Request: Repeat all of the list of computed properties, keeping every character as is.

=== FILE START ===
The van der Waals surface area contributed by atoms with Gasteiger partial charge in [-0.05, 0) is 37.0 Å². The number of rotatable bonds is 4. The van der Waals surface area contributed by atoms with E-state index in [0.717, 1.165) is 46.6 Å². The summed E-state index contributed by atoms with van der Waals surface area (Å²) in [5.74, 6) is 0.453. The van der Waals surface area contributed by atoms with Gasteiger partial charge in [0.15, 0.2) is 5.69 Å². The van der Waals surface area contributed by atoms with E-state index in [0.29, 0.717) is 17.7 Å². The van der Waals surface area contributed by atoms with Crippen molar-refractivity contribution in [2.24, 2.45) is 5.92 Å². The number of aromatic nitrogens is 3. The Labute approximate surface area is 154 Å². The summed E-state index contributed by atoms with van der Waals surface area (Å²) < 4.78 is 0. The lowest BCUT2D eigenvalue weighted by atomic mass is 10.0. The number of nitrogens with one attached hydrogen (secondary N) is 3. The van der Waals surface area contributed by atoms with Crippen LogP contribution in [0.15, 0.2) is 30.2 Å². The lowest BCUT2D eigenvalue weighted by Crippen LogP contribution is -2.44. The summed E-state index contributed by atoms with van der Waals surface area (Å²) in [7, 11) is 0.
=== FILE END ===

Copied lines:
The van der Waals surface area contributed by atoms with Gasteiger partial charge in [-0.05, 0) is 37.0 Å². The number of rotatable bonds is 4. The van der Waals surface area contributed by atoms with E-state index in [0.717, 1.165) is 46.6 Å². The summed E-state index contributed by atoms with van der Waals surface area (Å²) in [5.74, 6) is 0.453. The van der Waals surface area contributed by atoms with Gasteiger partial charge in [0.15, 0.2) is 5.69 Å². The van der Waals surface area contributed by atoms with E-state index in [0.29, 0.717) is 17.7 Å². The van der Waals surface area contributed by atoms with Crippen molar-refractivity contribution in [2.24, 2.45) is 5.92 Å². The number of aromatic nitrogens is 3. The Labute approximate surface area is 154 Å². The summed E-state index contributed by atoms with van der Waals surface area (Å²) < 4.78 is 0. The lowest BCUT2D eigenvalue weighted by atomic mass is 10.0. The number of nitrogens with one attached hydrogen (secondary N) is 3. The van der Waals surface area contributed by atoms with Crippen LogP contribution in [0.15, 0.2) is 30.2 Å². The lowest BCUT2D eigenvalue weighted by Crippen LogP contribution is -2.44. The summed E-state index contributed by atoms with van der Waals surface area (Å²) in [7, 11) is 0.